top of page

The Inter-IIT Exchange Programme

The IITs have long been an epitome of excellence, be it in terms of the research and academic opportunities or the cultural and social atmosphere. Above this, every IIT in itself is an institution offering innumerable opportunities for the students to grow and learn through the various schools of excellence and extremely diverse and developed labs and research facilities. But, so far the opportunities available were limited only to one’s host IIT. In order to overcome this barrier, the administration of three IITs namely Bombay, Delhi and Roorkee had come together in 2012  with an aim at launching a new programme which would allow students to study at one of the other two partner IITs in a similar fashion as the much coveted Foreign Exchange Programme. Since the program barely has any details, it is important that the student community is made aware of this opportunity, so they may put forth their suggestions as to how the program can be structured. A recent survey was also conducted by The Co-Curricular and Academic Interaction Council (CAIC) in order to take in the opinion of the students. Here, we have tried to bring together all the information related to this, along with a detailed analysis of the survey conducted. This programme, as the name suggests, will allow a few selected students to study at the IIT of their choice for a semester similar to the foreign exchange programme. Even though the particular details are yet to be decided upon, the procedure of getting the credits passed would be more or less the same.

Why is it needed? There has clearly never been a means for students to pursue programmes in sister IITs in the past which leads to students missing out on the opportunities that the other IITs have to offer. The only method through which they can experience a new college for a whole semester is the foreign exchange programme which in itself has a few problems. Here are a few that we gathered from the students and administration collectively:

  1. Academic differences: There is a huge difference in the academic setup of universities in India and abroad which makes it difficult for the students to find equivalent courses. For a course to be considered for awarding credits there should be a significant overlap in terms of syllabus and the number of classroom (L) / tutorial (T) / practical (P) hours of the course. The process to get these credits passed is cumbersome and some people tend to decide not to go for a foreign exchange if it turns out to be difficult in terms of ability to complete the courses in the future.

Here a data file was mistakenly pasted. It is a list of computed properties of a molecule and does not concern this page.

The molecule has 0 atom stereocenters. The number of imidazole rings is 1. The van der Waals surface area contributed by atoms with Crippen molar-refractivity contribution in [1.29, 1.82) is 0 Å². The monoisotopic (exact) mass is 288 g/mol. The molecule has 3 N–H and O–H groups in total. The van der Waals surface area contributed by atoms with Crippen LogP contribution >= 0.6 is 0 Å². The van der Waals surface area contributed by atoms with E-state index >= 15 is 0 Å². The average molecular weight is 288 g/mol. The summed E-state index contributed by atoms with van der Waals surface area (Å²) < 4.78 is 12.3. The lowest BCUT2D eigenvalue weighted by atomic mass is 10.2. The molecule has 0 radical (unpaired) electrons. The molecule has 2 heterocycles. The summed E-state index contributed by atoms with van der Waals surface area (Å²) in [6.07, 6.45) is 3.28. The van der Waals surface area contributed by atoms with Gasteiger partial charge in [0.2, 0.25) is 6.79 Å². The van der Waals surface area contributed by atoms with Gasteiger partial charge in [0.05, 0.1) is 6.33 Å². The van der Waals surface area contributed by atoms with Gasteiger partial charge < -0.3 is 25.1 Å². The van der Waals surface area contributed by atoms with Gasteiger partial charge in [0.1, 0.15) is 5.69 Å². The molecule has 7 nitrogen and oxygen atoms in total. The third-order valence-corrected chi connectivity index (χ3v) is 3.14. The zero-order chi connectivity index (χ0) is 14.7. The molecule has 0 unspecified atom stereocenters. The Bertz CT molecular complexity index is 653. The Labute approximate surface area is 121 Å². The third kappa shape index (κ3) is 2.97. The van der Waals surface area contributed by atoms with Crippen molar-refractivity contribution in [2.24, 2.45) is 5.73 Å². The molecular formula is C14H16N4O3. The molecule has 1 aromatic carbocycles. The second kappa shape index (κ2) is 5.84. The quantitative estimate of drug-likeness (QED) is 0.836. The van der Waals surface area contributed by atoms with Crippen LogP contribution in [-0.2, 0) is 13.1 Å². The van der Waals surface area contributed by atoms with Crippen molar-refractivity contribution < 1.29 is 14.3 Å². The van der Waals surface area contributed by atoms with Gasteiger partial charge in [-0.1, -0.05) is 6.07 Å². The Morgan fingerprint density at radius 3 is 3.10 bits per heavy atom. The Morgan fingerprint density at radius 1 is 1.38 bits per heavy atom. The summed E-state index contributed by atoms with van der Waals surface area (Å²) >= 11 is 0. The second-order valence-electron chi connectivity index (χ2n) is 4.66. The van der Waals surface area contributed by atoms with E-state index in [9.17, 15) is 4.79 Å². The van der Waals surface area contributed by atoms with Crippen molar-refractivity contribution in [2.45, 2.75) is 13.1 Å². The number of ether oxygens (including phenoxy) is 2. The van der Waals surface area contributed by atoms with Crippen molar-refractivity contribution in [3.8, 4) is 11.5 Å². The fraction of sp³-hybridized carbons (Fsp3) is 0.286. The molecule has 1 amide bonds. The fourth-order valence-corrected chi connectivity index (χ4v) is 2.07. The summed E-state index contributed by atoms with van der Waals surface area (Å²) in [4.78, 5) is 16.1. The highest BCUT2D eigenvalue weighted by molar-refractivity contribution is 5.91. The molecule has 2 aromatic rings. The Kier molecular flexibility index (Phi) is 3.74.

2. Language and Cultural Differences: There can be multiple instances where the students choose not to pursue a semester abroad because of the huge cultural differences that they would be experiencing. Apart from that, the problem multiplies in magnitude for most institutions in France and at École Polytechnique Montréal (Canada) which offer a majority of their courses in their regional language. Thus, to pursue the courses there, the student should either know that language or pick up courses offered in English which might be a problem for students who are not well versed with it.

  3. Economic constraints: A semester abroad could cost you somewhere between 2-5 lakhs depending on the amount of scholarship you can get, which in itself is particularly limited. Thus, students who do not have a strong economic standing tend to miss out on this opportunity.